Part of it is being considered “husband material”. There are guys who women just fuck and there are guys women want to marry. They’re very seldom the same guys.
“No matter what her age she had x number of years where her bait was going to attract someone.” Sure a 70-year-old woman only has “x number of years” left to attract someone, but she might be more than happy to have a short-term sexual relationship with a man in order to get some things she wants (attention, physical comfort) even though she’d rather be with someone who would want to be with her ‘til-death-do-us-part. All human relationships involve trade-offs, and sex is no different. Do I think the guy who’s offering the 70-year-old woman a short-term relationship is doing anything wrong? No—not if he’s not deceiving her.
Statistically, a woman over forty has a greater chance of being kidnapped by terrorists than she does of getting married. I read that somewhere.
I will agree with you on this stuff to this degree: there are a lot of guys out there who are uncertain about whether or not they want to be fathers and who are in relationships with women who are in their late 20s, their 30s, even their 40s, who haven’t had children yet and who definitely want to. Their potential baby-making time is running out and it’s wrong for their boyfriends to dither and say, “I might want to be a father, but not right now.” I know these guys (most of them) aren’t deliberately deceiving their girlfriends. They’re genuinely torn and confused on the matter, but it’s not right for them to keep their girlfriends on hold—particularly the girlfriends who are in their mid-30s or older. If the eventual answer might be, “No, I don’t want to be a father,” the guy isn’t leaving the woman much time to find someone else who will want to be a father. But that’s a particular circumstance. There are women in their 30s and 40s who’ve already had kids and women who just don’t want to be mothers.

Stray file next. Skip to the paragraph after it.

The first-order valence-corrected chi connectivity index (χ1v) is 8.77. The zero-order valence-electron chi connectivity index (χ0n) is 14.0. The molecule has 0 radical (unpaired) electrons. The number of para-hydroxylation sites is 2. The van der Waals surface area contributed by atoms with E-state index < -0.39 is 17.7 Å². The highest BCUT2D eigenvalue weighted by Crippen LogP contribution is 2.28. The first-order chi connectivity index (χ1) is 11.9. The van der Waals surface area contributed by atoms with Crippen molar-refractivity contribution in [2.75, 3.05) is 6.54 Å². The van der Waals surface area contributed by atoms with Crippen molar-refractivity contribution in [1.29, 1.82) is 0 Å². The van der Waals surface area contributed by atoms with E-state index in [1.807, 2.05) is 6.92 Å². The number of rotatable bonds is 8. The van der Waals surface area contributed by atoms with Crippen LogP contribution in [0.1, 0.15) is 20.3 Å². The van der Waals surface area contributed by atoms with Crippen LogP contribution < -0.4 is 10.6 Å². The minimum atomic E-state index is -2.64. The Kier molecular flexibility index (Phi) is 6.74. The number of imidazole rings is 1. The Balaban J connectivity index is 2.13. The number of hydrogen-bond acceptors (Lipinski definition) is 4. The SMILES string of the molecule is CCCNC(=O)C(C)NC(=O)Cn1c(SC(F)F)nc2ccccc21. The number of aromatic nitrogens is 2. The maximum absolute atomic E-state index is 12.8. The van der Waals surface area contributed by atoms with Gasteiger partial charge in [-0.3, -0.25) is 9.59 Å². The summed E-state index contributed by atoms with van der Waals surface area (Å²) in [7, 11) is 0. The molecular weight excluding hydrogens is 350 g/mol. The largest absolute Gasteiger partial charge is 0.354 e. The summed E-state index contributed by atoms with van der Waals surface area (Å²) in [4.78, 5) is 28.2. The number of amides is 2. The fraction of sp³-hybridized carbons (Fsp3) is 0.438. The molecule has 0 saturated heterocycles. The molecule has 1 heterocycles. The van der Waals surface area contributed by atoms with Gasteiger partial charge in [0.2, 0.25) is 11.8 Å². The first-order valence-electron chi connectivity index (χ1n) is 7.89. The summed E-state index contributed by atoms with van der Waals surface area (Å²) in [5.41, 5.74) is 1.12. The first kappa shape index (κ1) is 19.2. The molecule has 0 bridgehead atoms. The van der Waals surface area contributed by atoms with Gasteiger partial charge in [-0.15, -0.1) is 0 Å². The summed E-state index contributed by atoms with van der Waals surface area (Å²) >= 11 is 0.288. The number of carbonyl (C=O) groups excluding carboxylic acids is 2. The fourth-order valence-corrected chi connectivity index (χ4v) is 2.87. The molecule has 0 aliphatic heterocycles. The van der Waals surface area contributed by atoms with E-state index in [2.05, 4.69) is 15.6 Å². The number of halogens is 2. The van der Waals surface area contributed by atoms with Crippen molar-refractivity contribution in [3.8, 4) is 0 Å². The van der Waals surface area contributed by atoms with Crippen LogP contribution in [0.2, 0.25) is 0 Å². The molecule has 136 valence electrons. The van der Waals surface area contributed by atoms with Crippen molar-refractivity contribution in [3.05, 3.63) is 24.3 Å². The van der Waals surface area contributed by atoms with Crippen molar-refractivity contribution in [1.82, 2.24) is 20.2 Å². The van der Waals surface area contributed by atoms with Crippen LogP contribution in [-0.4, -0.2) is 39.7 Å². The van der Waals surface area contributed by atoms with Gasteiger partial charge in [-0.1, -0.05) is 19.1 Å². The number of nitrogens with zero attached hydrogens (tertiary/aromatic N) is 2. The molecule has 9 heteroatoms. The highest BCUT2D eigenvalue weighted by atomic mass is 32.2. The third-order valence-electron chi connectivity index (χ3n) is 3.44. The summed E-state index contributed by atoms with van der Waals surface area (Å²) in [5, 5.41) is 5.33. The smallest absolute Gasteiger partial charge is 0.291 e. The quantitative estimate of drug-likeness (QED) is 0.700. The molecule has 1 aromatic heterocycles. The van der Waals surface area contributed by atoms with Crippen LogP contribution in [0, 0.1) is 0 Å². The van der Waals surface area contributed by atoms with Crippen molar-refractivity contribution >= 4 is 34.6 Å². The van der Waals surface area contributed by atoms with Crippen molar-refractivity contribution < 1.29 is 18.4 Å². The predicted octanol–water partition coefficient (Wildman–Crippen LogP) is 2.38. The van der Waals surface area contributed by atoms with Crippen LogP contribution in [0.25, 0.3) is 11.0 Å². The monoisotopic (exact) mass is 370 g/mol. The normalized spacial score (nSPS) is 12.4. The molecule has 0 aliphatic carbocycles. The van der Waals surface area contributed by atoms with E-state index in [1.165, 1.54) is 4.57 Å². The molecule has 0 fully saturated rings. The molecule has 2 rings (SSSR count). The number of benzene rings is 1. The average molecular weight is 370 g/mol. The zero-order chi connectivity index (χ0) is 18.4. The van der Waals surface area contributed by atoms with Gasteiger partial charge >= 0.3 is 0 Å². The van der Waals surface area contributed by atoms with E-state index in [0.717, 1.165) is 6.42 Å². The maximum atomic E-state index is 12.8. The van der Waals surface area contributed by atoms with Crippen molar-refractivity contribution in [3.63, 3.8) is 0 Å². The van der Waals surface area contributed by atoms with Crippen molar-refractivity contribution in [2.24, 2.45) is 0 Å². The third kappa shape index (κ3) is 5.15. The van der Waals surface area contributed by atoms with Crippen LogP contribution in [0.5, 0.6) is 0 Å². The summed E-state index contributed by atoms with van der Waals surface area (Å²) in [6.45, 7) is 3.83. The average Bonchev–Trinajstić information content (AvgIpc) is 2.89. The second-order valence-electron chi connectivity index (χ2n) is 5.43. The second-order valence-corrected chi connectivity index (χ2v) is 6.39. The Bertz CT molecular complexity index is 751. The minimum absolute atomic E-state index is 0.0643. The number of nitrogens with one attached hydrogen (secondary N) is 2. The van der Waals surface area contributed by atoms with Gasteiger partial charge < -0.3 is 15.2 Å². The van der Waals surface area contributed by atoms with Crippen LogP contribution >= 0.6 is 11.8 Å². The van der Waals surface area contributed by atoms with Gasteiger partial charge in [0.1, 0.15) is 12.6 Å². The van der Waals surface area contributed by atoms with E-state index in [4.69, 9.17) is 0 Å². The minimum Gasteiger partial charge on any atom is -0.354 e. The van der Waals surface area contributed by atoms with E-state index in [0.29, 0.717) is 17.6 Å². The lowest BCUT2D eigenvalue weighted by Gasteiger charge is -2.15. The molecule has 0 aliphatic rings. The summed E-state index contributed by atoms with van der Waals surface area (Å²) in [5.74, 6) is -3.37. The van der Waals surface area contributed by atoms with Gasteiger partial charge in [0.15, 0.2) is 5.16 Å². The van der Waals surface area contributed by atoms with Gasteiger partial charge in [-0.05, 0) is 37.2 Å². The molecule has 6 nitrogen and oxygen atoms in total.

As I say, the problem I found was women who said they weren’t looking for a relationship, but inevitably started talking about the relationship “going somewhere”. Deception is built-in where female emotions are concerned. In my experience.
Regarding your generalization of prostitutes as grasshoppers: it seems to me that the john/prostitute relationship is an employer/employee one and I think it’s a good thing that most employers aren’t concerned about whether their employees are grasshoppers or ants. If I wanted to open some business—a shoe factory or a bookstore or whatever—and I had your level of concern, I wouldn’t be able to hire anyone because I might accidentally be hiring a grasshopper—unless in job interviews, I started asking nosey questions like, “How much money do you have in the bank? Do you have an RRSP and, if so, what kind?” The interviewee would be in the right to refuse to answer such personal questions. When I had a day-job and got paid at the end of the week, it was none of my boss’s business what I did with that money. And what would be wrong with hiring a grasshopper anyway? The grasshopper probably needs the money, while the ant can survive until she finds work elsewhere. If all employers thought like you, then all those financially-unwise-but-willing-to-work grasshoppers would be forced onto welfare. How is that a good thing?
As for how prostitution “wears them out prematurely”—I don’t know what you’re talking about (stress?) but I’d be willing to bet it’s another generalization—true for some, not true for others.